How to make drip art

Top Design’s season two winner, Nathan Thomas, created original art for the season finale. The concept was simple: One canvas painted a creamy white and several paint colors to drip down the side of the canvas. It seemed so easy on TV; I decided to try it out in a client’s living room.
A better bachelor pad
I picked up three canvases from a thrift store for 50 cents a piece. True, they were a bit yellowed and dirty, but one coat of flat white paint (paint all four edges too), which I already had on hand, did the trick.

Once the canvases were dry, I stood them up in cardboard boxes so that the left edge of each of the canvases faced me. I used oops sample paints from Home Depot, which I shook vigorously before starting. The small containers made it very easy to control the amount of paint coming out.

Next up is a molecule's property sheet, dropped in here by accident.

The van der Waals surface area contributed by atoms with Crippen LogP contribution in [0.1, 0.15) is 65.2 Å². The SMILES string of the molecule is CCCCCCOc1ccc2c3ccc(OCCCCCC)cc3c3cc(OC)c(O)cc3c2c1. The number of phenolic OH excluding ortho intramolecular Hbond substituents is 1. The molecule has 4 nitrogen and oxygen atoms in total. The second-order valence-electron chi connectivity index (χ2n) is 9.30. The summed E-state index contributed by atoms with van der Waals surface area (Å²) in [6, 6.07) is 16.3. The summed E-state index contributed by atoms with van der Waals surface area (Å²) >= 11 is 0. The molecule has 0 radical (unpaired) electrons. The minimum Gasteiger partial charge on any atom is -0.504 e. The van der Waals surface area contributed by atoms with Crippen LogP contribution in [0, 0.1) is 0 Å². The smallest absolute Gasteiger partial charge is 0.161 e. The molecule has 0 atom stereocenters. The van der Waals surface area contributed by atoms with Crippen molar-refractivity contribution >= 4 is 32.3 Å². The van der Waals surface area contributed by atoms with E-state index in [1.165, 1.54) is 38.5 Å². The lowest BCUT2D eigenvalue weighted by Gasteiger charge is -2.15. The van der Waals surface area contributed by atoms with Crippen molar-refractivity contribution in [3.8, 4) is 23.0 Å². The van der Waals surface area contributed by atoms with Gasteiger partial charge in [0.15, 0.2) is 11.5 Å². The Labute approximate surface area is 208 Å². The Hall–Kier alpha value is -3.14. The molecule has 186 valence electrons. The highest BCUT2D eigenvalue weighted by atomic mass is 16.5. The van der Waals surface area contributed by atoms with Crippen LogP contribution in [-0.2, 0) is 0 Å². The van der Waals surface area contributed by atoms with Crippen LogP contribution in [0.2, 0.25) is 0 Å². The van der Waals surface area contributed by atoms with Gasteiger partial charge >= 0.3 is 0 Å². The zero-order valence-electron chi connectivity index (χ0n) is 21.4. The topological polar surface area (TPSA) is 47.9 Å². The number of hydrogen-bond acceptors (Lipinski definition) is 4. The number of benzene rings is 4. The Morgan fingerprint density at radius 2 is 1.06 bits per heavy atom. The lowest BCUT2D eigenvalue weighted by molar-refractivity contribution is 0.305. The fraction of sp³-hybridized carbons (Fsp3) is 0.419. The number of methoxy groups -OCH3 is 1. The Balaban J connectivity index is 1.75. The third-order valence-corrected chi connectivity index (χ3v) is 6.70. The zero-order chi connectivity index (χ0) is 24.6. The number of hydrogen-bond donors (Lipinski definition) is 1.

Concentrating on one canvas at a time, I slowly started to drip paint down the canvas, making sure it started on the left edge and dripped down the canvas towards the right edge. The key here is to do this part slowly, moving the jar methodically along the edge so you can control how much comes out.

I repeated this same process with each jar of paint until the entire edge of my canvas had paint on it—and streaming across it too. I didn’t touch the canvas after that. My advice: Don’t mess with the drips. Let the paint do its thing. Trying to control the flow with tools or brushes is just going to look messy rather than organic.
Closeup art
After completing all three canvases, I let them dry completely (the edges take a long time to completely dry), then hung them above the couch.